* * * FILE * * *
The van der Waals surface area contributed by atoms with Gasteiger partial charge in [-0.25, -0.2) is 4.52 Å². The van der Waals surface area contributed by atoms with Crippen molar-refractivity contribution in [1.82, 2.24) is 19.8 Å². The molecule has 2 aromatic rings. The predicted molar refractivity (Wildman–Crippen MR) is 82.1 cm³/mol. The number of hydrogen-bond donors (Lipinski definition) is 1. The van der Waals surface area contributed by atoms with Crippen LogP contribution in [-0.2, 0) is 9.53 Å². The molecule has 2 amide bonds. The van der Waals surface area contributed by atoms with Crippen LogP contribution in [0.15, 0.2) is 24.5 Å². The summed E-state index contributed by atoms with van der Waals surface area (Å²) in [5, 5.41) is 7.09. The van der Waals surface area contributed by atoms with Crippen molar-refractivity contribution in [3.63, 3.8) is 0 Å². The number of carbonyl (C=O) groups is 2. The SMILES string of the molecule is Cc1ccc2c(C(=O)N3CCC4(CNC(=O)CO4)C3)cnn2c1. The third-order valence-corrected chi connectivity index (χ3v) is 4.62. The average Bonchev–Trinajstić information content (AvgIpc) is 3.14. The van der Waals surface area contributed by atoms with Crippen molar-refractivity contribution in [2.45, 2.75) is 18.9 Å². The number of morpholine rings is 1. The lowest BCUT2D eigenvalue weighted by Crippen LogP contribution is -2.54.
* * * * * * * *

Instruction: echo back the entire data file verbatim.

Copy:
The van der Waals surface area contributed by atoms with Gasteiger partial charge in [-0.25, -0.2) is 4.52 Å². The van der Waals surface area contributed by atoms with Crippen molar-refractivity contribution in [1.82, 2.24) is 19.8 Å². The molecule has 2 aromatic rings. The predicted molar refractivity (Wildman–Crippen MR) is 82.1 cm³/mol. The number of hydrogen-bond donors (Lipinski definition) is 1. The van der Waals surface area contributed by atoms with Crippen LogP contribution in [-0.2, 0) is 9.53 Å². The molecule has 2 amide bonds. The van der Waals surface area contributed by atoms with Crippen LogP contribution in [0.15, 0.2) is 24.5 Å². The summed E-state index contributed by atoms with van der Waals surface area (Å²) in [5, 5.41) is 7.09. The van der Waals surface area contributed by atoms with Crippen molar-refractivity contribution in [3.63, 3.8) is 0 Å². The number of carbonyl (C=O) groups is 2. The SMILES string of the molecule is Cc1ccc2c(C(=O)N3CCC4(CNC(=O)CO4)C3)cnn2c1. The third-order valence-corrected chi connectivity index (χ3v) is 4.62. The average Bonchev–Trinajstić information content (AvgIpc) is 3.14. The van der Waals surface area contributed by atoms with Crippen molar-refractivity contribution in [2.45, 2.75) is 18.9 Å². The number of morpholine rings is 1. The lowest BCUT2D eigenvalue weighted by Crippen LogP contribution is -2.54.